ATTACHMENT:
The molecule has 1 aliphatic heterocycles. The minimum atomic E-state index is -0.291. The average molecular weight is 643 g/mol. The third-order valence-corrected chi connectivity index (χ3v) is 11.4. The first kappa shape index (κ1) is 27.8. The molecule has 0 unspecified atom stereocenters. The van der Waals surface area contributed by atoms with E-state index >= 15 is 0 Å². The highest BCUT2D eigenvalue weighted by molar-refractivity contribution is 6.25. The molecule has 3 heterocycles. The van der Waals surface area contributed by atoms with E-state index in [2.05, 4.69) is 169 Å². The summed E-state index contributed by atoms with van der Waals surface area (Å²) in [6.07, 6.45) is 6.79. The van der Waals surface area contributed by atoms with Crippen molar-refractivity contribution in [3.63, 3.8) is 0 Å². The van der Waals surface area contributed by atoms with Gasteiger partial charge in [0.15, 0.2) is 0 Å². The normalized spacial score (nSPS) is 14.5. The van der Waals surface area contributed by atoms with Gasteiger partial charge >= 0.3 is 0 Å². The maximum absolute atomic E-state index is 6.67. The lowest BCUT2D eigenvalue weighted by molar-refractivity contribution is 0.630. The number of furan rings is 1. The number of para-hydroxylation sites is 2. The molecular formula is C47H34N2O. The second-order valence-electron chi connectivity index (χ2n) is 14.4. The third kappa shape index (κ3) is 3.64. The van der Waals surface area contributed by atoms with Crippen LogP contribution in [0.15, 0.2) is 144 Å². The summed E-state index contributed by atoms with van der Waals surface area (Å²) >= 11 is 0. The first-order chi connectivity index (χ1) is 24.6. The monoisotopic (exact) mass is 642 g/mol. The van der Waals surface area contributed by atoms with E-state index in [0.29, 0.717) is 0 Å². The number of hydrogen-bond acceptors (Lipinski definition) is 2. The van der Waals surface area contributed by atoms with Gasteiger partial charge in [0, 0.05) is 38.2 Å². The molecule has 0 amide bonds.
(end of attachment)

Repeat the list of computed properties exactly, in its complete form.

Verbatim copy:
The molecule has 1 aliphatic heterocycles. The minimum atomic E-state index is -0.291. The average molecular weight is 643 g/mol. The third-order valence-corrected chi connectivity index (χ3v) is 11.4. The first kappa shape index (κ1) is 27.8. The molecule has 0 unspecified atom stereocenters. The van der Waals surface area contributed by atoms with E-state index >= 15 is 0 Å². The highest BCUT2D eigenvalue weighted by molar-refractivity contribution is 6.25. The molecule has 3 heterocycles. The van der Waals surface area contributed by atoms with E-state index in [2.05, 4.69) is 169 Å². The summed E-state index contributed by atoms with van der Waals surface area (Å²) in [6.07, 6.45) is 6.79. The van der Waals surface area contributed by atoms with Crippen molar-refractivity contribution in [3.63, 3.8) is 0 Å². The van der Waals surface area contributed by atoms with Gasteiger partial charge in [0.15, 0.2) is 0 Å². The normalized spacial score (nSPS) is 14.5. The van der Waals surface area contributed by atoms with Gasteiger partial charge >= 0.3 is 0 Å². The maximum absolute atomic E-state index is 6.67. The lowest BCUT2D eigenvalue weighted by molar-refractivity contribution is 0.630. The number of furan rings is 1. The number of para-hydroxylation sites is 2. The molecular formula is C47H34N2O. The second-order valence-electron chi connectivity index (χ2n) is 14.4. The third kappa shape index (κ3) is 3.64. The van der Waals surface area contributed by atoms with Crippen LogP contribution in [0.15, 0.2) is 144 Å². The summed E-state index contributed by atoms with van der Waals surface area (Å²) >= 11 is 0. The first-order chi connectivity index (χ1) is 24.6. The monoisotopic (exact) mass is 642 g/mol. The van der Waals surface area contributed by atoms with E-state index in [0.29, 0.717) is 0 Å². The number of hydrogen-bond acceptors (Lipinski definition) is 2. The van der Waals surface area contributed by atoms with Gasteiger partial charge in [0, 0.05) is 38.2 Å². The molecule has 0 amide bonds.